Set for success: how to get the best results from medical weight loss treatments

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With 60 per cent of Australians currently trying to lose weight1 and 23% on some sort of diet2, finding a lasting solution to weight management is easier said than done. However, as the experts at Juniper know, diets and exercise alone aren’t always enough to achieve lasting weight loss.

“Sometimes we see patients in our practice who might go too hard, too fast when they attempt to lose weight,” says Juniper’s Clinical Director, Dr Matthew Vickers. “They might make a lot of really great lifestyle changes, but in a way that might not be sustainable for the long term. Instead, the research shows, it’s better to take a slow and steady approach; focusing on long-term lean muscle maintenance and sustainable lifestyle changes.” 

How does Juniper’s program work?

Although Juniper has always been about an entire lifestyle change rather than just medical treatments, its latest program moves the focus from short term weight loss to muscle maintenance for longevity. “This new program will be built around a high protein diet, targeted exercise plans, and strength building to ensure patients maintain and build lean muscle mass while losing fat and enhancing overall health,” explains Dr Vickers.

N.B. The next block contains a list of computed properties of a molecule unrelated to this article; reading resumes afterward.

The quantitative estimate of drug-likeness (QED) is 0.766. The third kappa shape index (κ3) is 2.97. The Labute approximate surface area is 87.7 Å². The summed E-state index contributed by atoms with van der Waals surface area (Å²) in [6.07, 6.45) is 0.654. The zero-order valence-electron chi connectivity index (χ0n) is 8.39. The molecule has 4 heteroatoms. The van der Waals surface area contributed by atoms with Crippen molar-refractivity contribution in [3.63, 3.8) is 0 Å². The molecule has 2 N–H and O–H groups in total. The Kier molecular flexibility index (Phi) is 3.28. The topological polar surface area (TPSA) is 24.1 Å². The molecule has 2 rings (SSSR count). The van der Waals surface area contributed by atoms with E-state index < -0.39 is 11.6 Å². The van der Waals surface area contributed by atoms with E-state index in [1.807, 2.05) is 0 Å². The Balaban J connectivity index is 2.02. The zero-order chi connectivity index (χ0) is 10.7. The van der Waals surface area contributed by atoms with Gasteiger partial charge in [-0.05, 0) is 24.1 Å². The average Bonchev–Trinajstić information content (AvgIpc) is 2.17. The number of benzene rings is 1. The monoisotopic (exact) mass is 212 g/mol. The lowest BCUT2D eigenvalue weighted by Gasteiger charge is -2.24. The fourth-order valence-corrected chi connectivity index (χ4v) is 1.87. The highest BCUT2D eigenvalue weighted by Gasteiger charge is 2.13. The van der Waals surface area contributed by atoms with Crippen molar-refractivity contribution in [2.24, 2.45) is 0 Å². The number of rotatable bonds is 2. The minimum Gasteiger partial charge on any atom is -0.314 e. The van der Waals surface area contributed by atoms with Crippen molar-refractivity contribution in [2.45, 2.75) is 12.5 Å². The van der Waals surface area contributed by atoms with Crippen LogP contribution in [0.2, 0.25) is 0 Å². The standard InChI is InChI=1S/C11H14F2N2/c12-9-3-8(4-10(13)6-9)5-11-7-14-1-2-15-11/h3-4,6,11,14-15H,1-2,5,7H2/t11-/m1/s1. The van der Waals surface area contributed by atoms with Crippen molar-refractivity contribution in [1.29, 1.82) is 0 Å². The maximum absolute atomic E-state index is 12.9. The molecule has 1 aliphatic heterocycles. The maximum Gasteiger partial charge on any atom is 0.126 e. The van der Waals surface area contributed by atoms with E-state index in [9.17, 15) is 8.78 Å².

It’s this 360-degree approach that sets Juniper apart from traditional weight-loss programs that focus solely on cutting calories and dietary restrictions3. To get started, Juniper pairs patients with practitioners who do an initial telehealth assessment. This preliminary consult assesses whether the patient is eligible for treatment, and if so, they’re offered a program that incorporates medical treatments as well as diet and lifestyle support. Patients receive hands-on support from accredited dietitians and health coaches, as well as access to Juniper’s supportive online community.

Eligible patients start a treatment plan which includes a clinically proven treatment that suppresses appetite, slows stomach emptying, and reduces hunger signals, leaving them feeling fuller for longer. Dr Vickers says while this treatment alone can be effective, for real long-term success a 360-degree mindset is essential. “The mentality we like our patients to come in with is that the treatment is a really safe and fantastic tool to support weight loss, but we know that lifestyle changes made alongside it are really what sets them up for success in terms of weight loss and also sustained weight maintenance,” Dr Vickers explains.

Delivered via Juniper’s award-winning app, the program offers a levels-based framework that helps patients begin life-long behaviour change across three pillars: fuel, burn and build. It’s this strategy that has yielded the best results from patients. In clinical trials, women using a holistic approach incorporating movement and a healthy diet achieved better weight loss results than those relying solely on treatments.